"I had a bad winter of huntin'," said nonhunter Floyd Rayford today the instant he saw ardent hunter Mike Boddicker, the American League's only 20-game winner. "Almost shot my foot off."

"You don't hunt, Sugarbear," muttered Boddicker.

"Do, too. You're just jealous. Prob'ly wanna hear one of my rabbit stories," said Rayford, feigning hurt.

"You don't hunt. You just ramble through the bramble," said Boddicker.

"I thought we buried the hatchet," said Rayford, who agitated with Boddicker for years in the minors when it looked like neither would ever stick in the majors.

"I didn't bury my hatchet," said Boddicker, straight-faced.

"Awwww, man, now we got to start all over," said Rayford with a grin at the thought of another year of insults.

"You have an appearance down here? Or did you forget your clothes?" McGregor said as soon as he sees Ripken, hitting on Ripken's habits of accepting every charity speaking engagement and having a wardrobe consisting almost exclusively of sweatsuits and tennis shoes.

"Too early," says Ripken, refusing to acknowledge the quips. "Wait till I'm supposed to be here before you get on me."

Ripken's father, coach Cal Sr., tried to shake hands with Rick Dempsey but the catcher wouldn't respond. "Oh, is this your official welcome?" Dempsey asked. "You looked right at me yesterday like I was a sack of manure and didn't shake my hand. I guess you don't say hello to players until they report."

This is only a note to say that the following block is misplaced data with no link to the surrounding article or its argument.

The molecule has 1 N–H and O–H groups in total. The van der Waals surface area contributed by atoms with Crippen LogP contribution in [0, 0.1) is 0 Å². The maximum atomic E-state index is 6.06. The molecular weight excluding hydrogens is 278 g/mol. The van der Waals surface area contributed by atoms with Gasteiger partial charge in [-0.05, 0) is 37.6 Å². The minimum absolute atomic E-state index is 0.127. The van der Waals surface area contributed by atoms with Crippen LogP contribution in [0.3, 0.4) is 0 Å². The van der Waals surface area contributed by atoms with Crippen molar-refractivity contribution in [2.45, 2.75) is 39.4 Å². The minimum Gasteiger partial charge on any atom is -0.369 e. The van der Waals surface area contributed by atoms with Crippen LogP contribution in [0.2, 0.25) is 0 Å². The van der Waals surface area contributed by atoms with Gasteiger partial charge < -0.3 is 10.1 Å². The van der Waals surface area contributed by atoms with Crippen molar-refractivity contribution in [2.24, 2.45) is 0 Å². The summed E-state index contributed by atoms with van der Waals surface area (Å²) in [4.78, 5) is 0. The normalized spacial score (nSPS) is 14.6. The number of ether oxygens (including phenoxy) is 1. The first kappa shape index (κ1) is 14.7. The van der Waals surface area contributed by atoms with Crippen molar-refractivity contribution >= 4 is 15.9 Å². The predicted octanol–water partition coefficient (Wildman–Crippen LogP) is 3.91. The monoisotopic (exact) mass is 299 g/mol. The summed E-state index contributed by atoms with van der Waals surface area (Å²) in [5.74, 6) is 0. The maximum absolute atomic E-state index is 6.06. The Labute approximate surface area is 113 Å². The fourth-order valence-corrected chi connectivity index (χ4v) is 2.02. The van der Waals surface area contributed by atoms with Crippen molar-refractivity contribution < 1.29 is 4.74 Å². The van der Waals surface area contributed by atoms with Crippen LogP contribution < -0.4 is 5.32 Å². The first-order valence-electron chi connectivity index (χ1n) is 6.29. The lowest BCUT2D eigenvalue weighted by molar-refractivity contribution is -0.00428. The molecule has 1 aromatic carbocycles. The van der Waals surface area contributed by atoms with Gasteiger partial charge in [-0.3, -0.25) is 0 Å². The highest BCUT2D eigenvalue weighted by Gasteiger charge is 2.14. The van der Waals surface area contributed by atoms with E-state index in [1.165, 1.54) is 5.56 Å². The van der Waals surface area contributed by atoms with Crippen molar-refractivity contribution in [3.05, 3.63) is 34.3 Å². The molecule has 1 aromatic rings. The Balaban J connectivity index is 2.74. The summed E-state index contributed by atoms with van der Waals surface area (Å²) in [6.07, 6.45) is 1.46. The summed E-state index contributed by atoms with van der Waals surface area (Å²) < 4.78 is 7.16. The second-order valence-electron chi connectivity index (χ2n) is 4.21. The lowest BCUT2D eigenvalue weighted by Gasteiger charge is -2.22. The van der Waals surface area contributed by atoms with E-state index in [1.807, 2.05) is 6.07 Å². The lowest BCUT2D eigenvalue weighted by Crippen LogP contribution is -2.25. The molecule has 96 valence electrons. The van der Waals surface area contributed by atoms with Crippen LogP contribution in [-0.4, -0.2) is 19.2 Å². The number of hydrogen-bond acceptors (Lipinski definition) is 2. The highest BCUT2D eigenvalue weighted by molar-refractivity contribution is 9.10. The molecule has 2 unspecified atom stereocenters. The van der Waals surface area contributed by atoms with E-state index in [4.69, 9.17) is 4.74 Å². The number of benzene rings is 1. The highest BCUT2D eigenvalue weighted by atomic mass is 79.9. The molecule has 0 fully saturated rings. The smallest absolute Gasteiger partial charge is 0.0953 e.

A search is instituted for "a pair of size 5 1/2 shoes" for Tippy Martinez's tiny feet. Sammy Stewart is praised for being early to a practice for the first time. Walk-on pitcher Dave Rajsich tells about pitching last year for the Hiroshima Carp. Dennis Martinez creeps toward the door so, after the team meeting, he can be the first player to set foot on the field ("My year of opportunity.")

Once on the field, it's like the previous season never ended. When a dozen balls clutter the front of the batting cage, Ripken, imitating his father, yells, "Balls ain't got no feet, boys. You got to pick those balls up."

Dempsey jumps in the cage and begins hitting home runs, just as he did the last six weeks of ("I've found a new stance") 1984. As soon as his power is noted, he institutes new policies of 1) making no predictions and 2) no longer talking to the press during BP "because concentration is my biggest problem in this game."

His old roommate, batting coach Crowley, tries not to fall to the ground with laughter at hearing this. Dempsey is the man who has taken 3 a.m. batting practice over the head of his sleeping wife when he's in a slump.

"Don't anybody wake Demper up," he says. "Don't even say, 'Slider,' where he can hear it. Let the man dream."

The first practice ends, the players go to the shower. But the coaches, average age about 50, don't leave yet. They talk or play catch, examining the remains of long-dead arms. Ray Miller yells to his catch partner, "Is my ball just sinkin' or is it falling?"

In the parking lot, the white convertible is ready to leave. That same song comes from the tape deck. "Feeling good from my head to my shoes. Know where I'm going. Know what to do. I'm in control, worries are few . . . oooo, oooo, ooooo, I got a new attituuuude."

The sticker on the rear bumper says, "I Love Baseball. Don't Mess With My Reality."